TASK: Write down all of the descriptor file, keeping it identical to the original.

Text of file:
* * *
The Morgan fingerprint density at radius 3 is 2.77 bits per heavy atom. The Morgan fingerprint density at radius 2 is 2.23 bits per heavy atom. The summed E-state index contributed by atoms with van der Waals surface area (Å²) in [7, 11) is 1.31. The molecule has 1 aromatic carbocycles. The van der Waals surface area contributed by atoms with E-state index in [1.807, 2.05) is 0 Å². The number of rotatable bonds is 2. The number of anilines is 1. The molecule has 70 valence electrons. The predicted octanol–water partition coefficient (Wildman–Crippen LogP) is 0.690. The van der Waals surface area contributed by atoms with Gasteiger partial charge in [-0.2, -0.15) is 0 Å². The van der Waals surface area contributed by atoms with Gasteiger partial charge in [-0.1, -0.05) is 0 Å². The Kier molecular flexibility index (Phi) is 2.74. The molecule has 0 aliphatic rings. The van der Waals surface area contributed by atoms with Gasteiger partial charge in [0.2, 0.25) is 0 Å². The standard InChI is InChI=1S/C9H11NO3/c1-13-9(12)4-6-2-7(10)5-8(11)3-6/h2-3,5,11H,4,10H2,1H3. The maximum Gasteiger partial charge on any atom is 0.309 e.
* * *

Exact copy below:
The Morgan fingerprint density at radius 3 is 2.77 bits per heavy atom. The Morgan fingerprint density at radius 2 is 2.23 bits per heavy atom. The summed E-state index contributed by atoms with van der Waals surface area (Å²) in [7, 11) is 1.31. The molecule has 1 aromatic carbocycles. The van der Waals surface area contributed by atoms with E-state index in [1.807, 2.05) is 0 Å². The number of rotatable bonds is 2. The number of anilines is 1. The molecule has 70 valence electrons. The predicted octanol–water partition coefficient (Wildman–Crippen LogP) is 0.690. The van der Waals surface area contributed by atoms with Gasteiger partial charge in [-0.2, -0.15) is 0 Å². The van der Waals surface area contributed by atoms with Gasteiger partial charge in [-0.1, -0.05) is 0 Å². The Kier molecular flexibility index (Phi) is 2.74. The molecule has 0 aliphatic rings. The van der Waals surface area contributed by atoms with Gasteiger partial charge in [0.2, 0.25) is 0 Å². The standard InChI is InChI=1S/C9H11NO3/c1-13-9(12)4-6-2-7(10)5-8(11)3-6/h2-3,5,11H,4,10H2,1H3. The maximum Gasteiger partial charge on any atom is 0.309 e.